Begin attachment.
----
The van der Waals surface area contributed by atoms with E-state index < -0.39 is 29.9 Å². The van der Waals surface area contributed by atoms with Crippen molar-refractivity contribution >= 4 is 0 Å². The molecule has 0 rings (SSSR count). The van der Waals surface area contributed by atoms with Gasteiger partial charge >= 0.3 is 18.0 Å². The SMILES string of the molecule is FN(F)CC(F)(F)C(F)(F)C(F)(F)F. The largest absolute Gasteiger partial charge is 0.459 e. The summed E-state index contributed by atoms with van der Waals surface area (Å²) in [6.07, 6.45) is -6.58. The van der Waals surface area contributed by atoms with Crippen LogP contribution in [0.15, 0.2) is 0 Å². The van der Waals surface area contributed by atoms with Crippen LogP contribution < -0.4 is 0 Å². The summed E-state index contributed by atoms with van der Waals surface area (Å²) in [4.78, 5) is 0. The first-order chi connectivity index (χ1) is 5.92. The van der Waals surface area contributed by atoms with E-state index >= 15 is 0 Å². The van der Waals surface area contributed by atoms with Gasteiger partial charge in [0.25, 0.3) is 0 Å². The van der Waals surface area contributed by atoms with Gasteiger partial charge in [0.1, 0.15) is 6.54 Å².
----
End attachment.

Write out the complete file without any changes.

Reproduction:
The van der Waals surface area contributed by atoms with E-state index < -0.39 is 29.9 Å². The van der Waals surface area contributed by atoms with Crippen molar-refractivity contribution >= 4 is 0 Å². The molecule has 0 rings (SSSR count). The van der Waals surface area contributed by atoms with Gasteiger partial charge >= 0.3 is 18.0 Å². The SMILES string of the molecule is FN(F)CC(F)(F)C(F)(F)C(F)(F)F. The largest absolute Gasteiger partial charge is 0.459 e. The summed E-state index contributed by atoms with van der Waals surface area (Å²) in [6.07, 6.45) is -6.58. The van der Waals surface area contributed by atoms with Crippen LogP contribution in [0.15, 0.2) is 0 Å². The van der Waals surface area contributed by atoms with Crippen LogP contribution < -0.4 is 0 Å². The summed E-state index contributed by atoms with van der Waals surface area (Å²) in [4.78, 5) is 0. The first-order chi connectivity index (χ1) is 5.92. The van der Waals surface area contributed by atoms with E-state index >= 15 is 0 Å². The van der Waals surface area contributed by atoms with Gasteiger partial charge in [0.25, 0.3) is 0 Å². The van der Waals surface area contributed by atoms with Gasteiger partial charge in [0.1, 0.15) is 6.54 Å².